Monthly
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6 x 9, illustrated
ISSN
0899-7667
E-ISSN
1530-888X
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2.21

Neural Computation

September 2019, Vol. 31, No. 9, Pages 1751-1788
(doi: 10.1162/neco_a_01196)
© 2019 Massachusetts Institute of Technology
Decoding Hidden Cognitive States From Behavior and Physiology Using a Bayesian Approach
Article PDF (1.22 MB)
Abstract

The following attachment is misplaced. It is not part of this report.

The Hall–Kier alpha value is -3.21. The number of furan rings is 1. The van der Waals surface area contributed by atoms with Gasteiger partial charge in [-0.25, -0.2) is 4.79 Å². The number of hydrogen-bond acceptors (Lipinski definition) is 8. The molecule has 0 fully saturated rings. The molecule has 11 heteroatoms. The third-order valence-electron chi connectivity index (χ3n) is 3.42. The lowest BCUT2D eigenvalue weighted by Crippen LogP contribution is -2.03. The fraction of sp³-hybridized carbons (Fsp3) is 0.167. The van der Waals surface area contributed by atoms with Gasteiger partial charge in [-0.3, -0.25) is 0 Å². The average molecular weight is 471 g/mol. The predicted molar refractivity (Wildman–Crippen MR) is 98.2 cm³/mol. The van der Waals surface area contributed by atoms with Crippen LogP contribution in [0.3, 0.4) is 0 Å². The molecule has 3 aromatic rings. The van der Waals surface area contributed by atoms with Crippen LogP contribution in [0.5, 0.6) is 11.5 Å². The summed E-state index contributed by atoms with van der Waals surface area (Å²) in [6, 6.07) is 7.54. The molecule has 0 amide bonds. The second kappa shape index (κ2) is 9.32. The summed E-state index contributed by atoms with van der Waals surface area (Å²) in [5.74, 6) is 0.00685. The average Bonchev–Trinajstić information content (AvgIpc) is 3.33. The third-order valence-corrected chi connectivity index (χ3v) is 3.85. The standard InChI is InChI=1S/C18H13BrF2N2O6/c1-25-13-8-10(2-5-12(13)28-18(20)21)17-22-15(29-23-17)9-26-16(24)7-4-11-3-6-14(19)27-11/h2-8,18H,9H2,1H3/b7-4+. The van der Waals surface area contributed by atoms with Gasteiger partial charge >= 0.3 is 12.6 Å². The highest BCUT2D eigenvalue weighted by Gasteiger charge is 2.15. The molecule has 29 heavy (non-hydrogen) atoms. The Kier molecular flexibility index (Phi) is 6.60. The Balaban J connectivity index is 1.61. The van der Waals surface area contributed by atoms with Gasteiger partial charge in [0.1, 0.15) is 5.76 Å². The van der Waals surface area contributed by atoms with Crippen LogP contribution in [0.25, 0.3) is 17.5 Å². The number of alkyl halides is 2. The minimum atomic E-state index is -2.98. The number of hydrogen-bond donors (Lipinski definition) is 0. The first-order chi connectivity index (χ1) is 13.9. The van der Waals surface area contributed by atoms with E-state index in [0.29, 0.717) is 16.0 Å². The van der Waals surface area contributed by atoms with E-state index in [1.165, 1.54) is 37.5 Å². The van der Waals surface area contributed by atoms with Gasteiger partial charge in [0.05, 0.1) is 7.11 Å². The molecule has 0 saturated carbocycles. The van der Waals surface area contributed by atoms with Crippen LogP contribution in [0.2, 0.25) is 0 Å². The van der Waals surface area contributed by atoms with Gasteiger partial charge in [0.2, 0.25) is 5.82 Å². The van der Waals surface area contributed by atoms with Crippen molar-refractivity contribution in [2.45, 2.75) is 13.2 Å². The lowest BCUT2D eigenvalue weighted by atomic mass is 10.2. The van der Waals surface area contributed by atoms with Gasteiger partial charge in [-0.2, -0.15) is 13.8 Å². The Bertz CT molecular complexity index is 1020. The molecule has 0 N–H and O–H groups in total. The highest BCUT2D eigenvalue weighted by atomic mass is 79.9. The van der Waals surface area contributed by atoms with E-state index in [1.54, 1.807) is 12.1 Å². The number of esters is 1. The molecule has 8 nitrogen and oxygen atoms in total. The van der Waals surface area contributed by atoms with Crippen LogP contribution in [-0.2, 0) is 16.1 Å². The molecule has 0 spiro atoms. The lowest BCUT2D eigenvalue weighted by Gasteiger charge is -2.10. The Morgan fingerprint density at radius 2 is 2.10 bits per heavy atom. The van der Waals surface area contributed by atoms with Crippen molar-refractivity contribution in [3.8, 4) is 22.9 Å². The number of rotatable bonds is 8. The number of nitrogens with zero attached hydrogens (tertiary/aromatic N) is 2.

Cognitive processes, such as learning and cognitive flexibility, are both difficult to measure and to sample continuously using objective tools because cognitive processes arise from distributed, high-dimensional neural activity. For both research and clinical applications, that dimensionality must be reduced. To reduce dimensionality and measure underlying cognitive processes, we propose a modeling framework in which a cognitive process is defined as a low-dimensional dynamical latent variable—called a cognitive state, which links high-dimensional neural recordings and multidimensional behavioral readouts. This framework allows us to decompose the hard problem of modeling the relationship between neural and behavioral data into separable encoding-decoding approaches. We first use a state-space modeling framework, the behavioral decoder, to articulate the relationship between an objective behavioral readout (e.g., response times) and cognitive state. The second step, the neural encoder, involves using a generalized linear model (GLM) to identify the relationship between the cognitive state and neural signals, such as local field potential (LFP). We then use the neural encoder model and a Bayesian filter to estimate cognitive state using neural data (LFP power) to generate the neural decoder. We provide goodness-of-fit analysis and model selection criteria in support of the encoding-decoding result. We apply this framework to estimate an underlying cognitive state from neural data in human participants (N=8) performing a cognitive conflict task. We successfully estimated the cognitive state within the 95% confidence intervals of that estimated using behavior readout for an average of 90% of task trials across participants. In contrast to previous encoder-decoder models, our proposed modeling framework incorporates LFP spectral power to encode and decode a cognitive state. The framework allowed us to capture the temporal evolution of the underlying cognitive processes, which could be key to the development of closed-loop experiments and treatments.